How does Jane Austen represent social status in Emma and Pride and Prejudice?

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Austen presents many layers of social status in each of her novels, and Emma and Pride and Prejudice are no exceptions. One of the most memorable representations of social status in Emma is where the newly wed Mrs. Elton declares that she will have precedence over Emma at dinner parties because she is a married woman and married women always take precedence. Precedence is the concept of giving social privilege to persons of higher social status. It literally refers to who precedes (goes in front of) whom at social functions or social ceremonies.

When Mrs. Elton refers to the fact that she, as a married woman, now has precedence, she is indicating that she has more privilege--and goes in to dinner first or opens the dancing at a ball--than Emma has and that Emma has to walk behind her at social events.  This signifies that social status has such importance and runs so deeply that it even governs who gets to be seated or dance first ahead of whom:

A bride, you know, my dear, is always the first in company, let the others be who they may (Mr. Woodhouse).
Mrs. Elton, before she could be spoken to, was ready; and before Mr. Woodhouse had reached her with his request to be allowed to hand her into the dining-parlour, was saying—
"Must I go first? I really am ashamed of always leading the way." (Mrs. Elton)

Some other characters who show representations of social status are the Churchills at the highest end and the gypsies at the lowest end. Also represented is the social status of working people from Miss Taylor (Mrs. Weston) to Harriet and the Mrs. Goddard and farmer Robert Martin, with Jane Fairfax on the cusp between the world of privilege and work.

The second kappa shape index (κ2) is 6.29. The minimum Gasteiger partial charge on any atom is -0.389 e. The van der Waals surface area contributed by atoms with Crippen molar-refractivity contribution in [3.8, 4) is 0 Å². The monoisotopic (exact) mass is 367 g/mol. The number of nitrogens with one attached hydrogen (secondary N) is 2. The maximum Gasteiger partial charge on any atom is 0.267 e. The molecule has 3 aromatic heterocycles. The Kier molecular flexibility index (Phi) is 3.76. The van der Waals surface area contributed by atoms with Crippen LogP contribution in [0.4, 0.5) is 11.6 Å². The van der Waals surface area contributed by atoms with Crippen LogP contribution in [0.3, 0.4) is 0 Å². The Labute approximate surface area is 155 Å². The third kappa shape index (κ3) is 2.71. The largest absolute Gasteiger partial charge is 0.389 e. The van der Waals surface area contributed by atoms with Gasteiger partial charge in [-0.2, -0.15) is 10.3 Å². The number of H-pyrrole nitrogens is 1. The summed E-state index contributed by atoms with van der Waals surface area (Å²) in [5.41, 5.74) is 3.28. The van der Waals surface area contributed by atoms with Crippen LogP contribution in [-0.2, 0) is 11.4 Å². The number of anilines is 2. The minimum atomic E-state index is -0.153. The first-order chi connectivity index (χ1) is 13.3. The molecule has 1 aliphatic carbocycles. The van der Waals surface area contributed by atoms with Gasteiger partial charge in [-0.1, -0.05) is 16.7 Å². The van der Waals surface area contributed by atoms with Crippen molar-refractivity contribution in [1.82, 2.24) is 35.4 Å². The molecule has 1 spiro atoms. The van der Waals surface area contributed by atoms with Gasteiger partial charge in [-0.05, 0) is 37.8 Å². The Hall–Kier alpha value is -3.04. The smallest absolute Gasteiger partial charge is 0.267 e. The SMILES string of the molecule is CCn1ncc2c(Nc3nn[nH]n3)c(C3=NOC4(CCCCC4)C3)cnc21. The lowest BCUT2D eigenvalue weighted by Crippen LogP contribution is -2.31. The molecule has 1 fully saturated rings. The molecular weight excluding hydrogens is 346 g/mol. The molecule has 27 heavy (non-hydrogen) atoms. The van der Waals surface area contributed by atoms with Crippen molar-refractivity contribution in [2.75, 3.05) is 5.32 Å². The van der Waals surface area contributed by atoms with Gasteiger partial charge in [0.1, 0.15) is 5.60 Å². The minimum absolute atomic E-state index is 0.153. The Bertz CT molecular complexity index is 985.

In Pride and Prejudice, one of the most distinct representations of social status is through the minor character Colonel Fitzwilliam. His remarks to Elizabeth about his social status are very telling (informative) of the the realities of the power and constraints of social status. Though the son of an earl, Fitzwilliam is forced by the realities of social status to look for a woman of high social class and wealth to marry.

Since, as a second son, he has no independent wealth of his own, he will fall from social status if he marries a woman who is similarly without wealth and independence. He is unwilling to even think of giving up his social status and therefore declines to even contemplate falling in love with the basically penniless Elizabeth, how ever great her charms may be.

"A younger son, you know, must ... in matters of greater weight ... suffer from want of money. Younger sons cannot marry where they like. ... Our habits of expense make us too dependent ... to marry without some attention to money." (Colonel Fitzwilliam)

Some other characters who show social status are Catherine de Bourgh and Darcy at the highest level and Collins, Charlotte Lucas, and Wickham at the lowest levels. The Bennets represent how social status can be lost by expending one's capital (the money in one's fortune that earns interest to be used for annual expenditures). The Bingleys represent how social status can climb to the heights through extremely successful working class successes, while the Gardiners represent how social status can be transcended through success combined with reasonableness and a rational turn of mind.

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